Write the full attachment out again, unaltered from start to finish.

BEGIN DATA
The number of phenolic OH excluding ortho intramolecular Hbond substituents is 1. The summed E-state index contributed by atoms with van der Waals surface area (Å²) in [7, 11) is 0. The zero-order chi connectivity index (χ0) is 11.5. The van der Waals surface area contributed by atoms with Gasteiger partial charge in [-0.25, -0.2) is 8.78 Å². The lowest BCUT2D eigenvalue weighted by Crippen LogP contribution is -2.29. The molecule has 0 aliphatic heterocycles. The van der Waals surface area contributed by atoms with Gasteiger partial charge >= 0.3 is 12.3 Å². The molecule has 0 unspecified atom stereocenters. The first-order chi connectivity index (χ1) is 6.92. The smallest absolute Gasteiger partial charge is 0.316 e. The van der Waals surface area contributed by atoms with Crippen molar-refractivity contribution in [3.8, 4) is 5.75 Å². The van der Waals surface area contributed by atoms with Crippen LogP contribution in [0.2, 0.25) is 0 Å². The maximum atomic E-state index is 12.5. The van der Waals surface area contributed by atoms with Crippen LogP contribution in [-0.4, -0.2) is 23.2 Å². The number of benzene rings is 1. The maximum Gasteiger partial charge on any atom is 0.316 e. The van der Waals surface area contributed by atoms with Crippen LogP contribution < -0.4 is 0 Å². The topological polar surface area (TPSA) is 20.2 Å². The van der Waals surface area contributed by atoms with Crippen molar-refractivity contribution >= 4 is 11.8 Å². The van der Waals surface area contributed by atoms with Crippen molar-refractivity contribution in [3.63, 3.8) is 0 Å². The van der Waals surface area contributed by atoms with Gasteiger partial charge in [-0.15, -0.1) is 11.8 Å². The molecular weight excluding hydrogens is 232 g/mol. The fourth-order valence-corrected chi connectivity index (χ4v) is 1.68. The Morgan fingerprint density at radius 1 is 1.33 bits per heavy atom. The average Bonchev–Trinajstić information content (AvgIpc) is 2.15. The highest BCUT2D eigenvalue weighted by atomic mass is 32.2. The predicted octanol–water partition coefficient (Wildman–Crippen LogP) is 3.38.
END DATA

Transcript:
The number of phenolic OH excluding ortho intramolecular Hbond substituents is 1. The summed E-state index contributed by atoms with van der Waals surface area (Å²) in [7, 11) is 0. The zero-order chi connectivity index (χ0) is 11.5. The van der Waals surface area contributed by atoms with Gasteiger partial charge in [-0.25, -0.2) is 8.78 Å². The lowest BCUT2D eigenvalue weighted by Crippen LogP contribution is -2.29. The molecule has 0 aliphatic heterocycles. The van der Waals surface area contributed by atoms with Gasteiger partial charge >= 0.3 is 12.3 Å². The molecule has 0 unspecified atom stereocenters. The first-order chi connectivity index (χ1) is 6.92. The smallest absolute Gasteiger partial charge is 0.316 e. The van der Waals surface area contributed by atoms with Crippen molar-refractivity contribution in [3.8, 4) is 5.75 Å². The van der Waals surface area contributed by atoms with Crippen LogP contribution in [0.2, 0.25) is 0 Å². The maximum atomic E-state index is 12.5. The van der Waals surface area contributed by atoms with Crippen LogP contribution in [-0.4, -0.2) is 23.2 Å². The number of benzene rings is 1. The maximum Gasteiger partial charge on any atom is 0.316 e. The van der Waals surface area contributed by atoms with Crippen LogP contribution < -0.4 is 0 Å². The topological polar surface area (TPSA) is 20.2 Å². The van der Waals surface area contributed by atoms with Crippen molar-refractivity contribution >= 4 is 11.8 Å². The van der Waals surface area contributed by atoms with Crippen molar-refractivity contribution in [3.63, 3.8) is 0 Å². The van der Waals surface area contributed by atoms with Gasteiger partial charge in [-0.15, -0.1) is 11.8 Å². The molecular weight excluding hydrogens is 232 g/mol. The fourth-order valence-corrected chi connectivity index (χ4v) is 1.68. The Morgan fingerprint density at radius 1 is 1.33 bits per heavy atom. The average Bonchev–Trinajstić information content (AvgIpc) is 2.15. The highest BCUT2D eigenvalue weighted by atomic mass is 32.2. The predicted octanol–water partition coefficient (Wildman–Crippen LogP) is 3.38.